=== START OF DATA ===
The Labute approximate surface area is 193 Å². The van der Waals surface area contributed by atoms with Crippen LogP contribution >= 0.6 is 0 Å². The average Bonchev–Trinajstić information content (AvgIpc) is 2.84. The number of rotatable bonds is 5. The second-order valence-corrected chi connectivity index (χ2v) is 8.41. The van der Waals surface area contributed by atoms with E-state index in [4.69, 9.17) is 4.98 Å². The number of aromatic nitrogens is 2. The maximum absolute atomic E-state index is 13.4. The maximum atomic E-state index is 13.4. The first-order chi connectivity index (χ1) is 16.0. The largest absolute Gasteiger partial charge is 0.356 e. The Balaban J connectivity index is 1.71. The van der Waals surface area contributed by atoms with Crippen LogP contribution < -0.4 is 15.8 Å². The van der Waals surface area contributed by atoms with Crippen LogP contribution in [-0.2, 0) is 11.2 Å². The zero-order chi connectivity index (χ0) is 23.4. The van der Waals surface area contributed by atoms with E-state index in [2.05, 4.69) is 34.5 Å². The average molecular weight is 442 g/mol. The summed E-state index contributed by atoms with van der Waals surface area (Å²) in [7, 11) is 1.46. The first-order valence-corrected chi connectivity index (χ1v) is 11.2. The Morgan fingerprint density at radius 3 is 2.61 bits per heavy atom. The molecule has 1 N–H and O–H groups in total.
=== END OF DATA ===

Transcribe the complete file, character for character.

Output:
The Labute approximate surface area is 193 Å². The van der Waals surface area contributed by atoms with Crippen LogP contribution >= 0.6 is 0 Å². The average Bonchev–Trinajstić information content (AvgIpc) is 2.84. The number of rotatable bonds is 5. The second-order valence-corrected chi connectivity index (χ2v) is 8.41. The van der Waals surface area contributed by atoms with E-state index in [4.69, 9.17) is 4.98 Å². The number of aromatic nitrogens is 2. The maximum absolute atomic E-state index is 13.4. The maximum atomic E-state index is 13.4. The first-order chi connectivity index (χ1) is 16.0. The largest absolute Gasteiger partial charge is 0.356 e. The Balaban J connectivity index is 1.71. The van der Waals surface area contributed by atoms with Crippen LogP contribution < -0.4 is 15.8 Å². The van der Waals surface area contributed by atoms with Crippen LogP contribution in [-0.2, 0) is 11.2 Å². The zero-order chi connectivity index (χ0) is 23.4. The van der Waals surface area contributed by atoms with E-state index in [2.05, 4.69) is 34.5 Å². The average molecular weight is 442 g/mol. The summed E-state index contributed by atoms with van der Waals surface area (Å²) in [7, 11) is 1.46. The first-order valence-corrected chi connectivity index (χ1v) is 11.2. The Morgan fingerprint density at radius 3 is 2.61 bits per heavy atom. The molecule has 1 N–H and O–H groups in total.